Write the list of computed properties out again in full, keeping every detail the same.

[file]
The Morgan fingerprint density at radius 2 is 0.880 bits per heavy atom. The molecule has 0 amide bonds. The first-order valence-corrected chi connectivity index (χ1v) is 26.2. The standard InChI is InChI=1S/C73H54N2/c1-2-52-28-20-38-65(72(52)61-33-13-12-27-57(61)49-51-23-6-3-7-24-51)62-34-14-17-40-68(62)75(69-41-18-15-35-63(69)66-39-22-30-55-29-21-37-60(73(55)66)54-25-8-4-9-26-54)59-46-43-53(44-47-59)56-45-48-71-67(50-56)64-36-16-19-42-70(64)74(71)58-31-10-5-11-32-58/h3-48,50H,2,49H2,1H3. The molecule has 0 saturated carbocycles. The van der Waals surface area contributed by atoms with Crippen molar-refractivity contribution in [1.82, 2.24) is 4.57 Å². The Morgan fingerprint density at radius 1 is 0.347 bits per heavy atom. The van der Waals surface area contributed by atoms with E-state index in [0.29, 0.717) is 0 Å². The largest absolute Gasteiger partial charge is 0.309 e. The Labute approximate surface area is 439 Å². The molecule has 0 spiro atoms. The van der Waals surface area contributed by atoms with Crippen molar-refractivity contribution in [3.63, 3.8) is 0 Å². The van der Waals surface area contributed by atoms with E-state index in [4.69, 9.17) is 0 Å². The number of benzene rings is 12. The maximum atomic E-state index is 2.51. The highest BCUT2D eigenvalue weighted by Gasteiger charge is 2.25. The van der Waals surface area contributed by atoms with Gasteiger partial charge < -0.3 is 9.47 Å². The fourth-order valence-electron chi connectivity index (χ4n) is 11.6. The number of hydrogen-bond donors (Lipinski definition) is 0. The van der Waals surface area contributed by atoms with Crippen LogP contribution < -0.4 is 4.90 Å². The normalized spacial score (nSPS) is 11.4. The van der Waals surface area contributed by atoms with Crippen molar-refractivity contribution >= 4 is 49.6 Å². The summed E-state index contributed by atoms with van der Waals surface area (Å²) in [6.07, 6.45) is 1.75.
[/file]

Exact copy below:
The Morgan fingerprint density at radius 2 is 0.880 bits per heavy atom. The molecule has 0 amide bonds. The first-order valence-corrected chi connectivity index (χ1v) is 26.2. The standard InChI is InChI=1S/C73H54N2/c1-2-52-28-20-38-65(72(52)61-33-13-12-27-57(61)49-51-23-6-3-7-24-51)62-34-14-17-40-68(62)75(69-41-18-15-35-63(69)66-39-22-30-55-29-21-37-60(73(55)66)54-25-8-4-9-26-54)59-46-43-53(44-47-59)56-45-48-71-67(50-56)64-36-16-19-42-70(64)74(71)58-31-10-5-11-32-58/h3-48,50H,2,49H2,1H3. The molecule has 0 saturated carbocycles. The van der Waals surface area contributed by atoms with Crippen molar-refractivity contribution in [1.82, 2.24) is 4.57 Å². The Morgan fingerprint density at radius 1 is 0.347 bits per heavy atom. The van der Waals surface area contributed by atoms with E-state index in [0.29, 0.717) is 0 Å². The largest absolute Gasteiger partial charge is 0.309 e. The Labute approximate surface area is 439 Å². The molecule has 0 spiro atoms. The van der Waals surface area contributed by atoms with Crippen molar-refractivity contribution in [3.63, 3.8) is 0 Å². The van der Waals surface area contributed by atoms with E-state index in [4.69, 9.17) is 0 Å². The number of benzene rings is 12. The maximum atomic E-state index is 2.51. The highest BCUT2D eigenvalue weighted by Gasteiger charge is 2.25. The van der Waals surface area contributed by atoms with Gasteiger partial charge < -0.3 is 9.47 Å². The fourth-order valence-electron chi connectivity index (χ4n) is 11.6. The number of hydrogen-bond donors (Lipinski definition) is 0. The van der Waals surface area contributed by atoms with Crippen LogP contribution < -0.4 is 4.90 Å². The normalized spacial score (nSPS) is 11.4. The van der Waals surface area contributed by atoms with Crippen molar-refractivity contribution >= 4 is 49.6 Å². The summed E-state index contributed by atoms with van der Waals surface area (Å²) in [6.07, 6.45) is 1.75.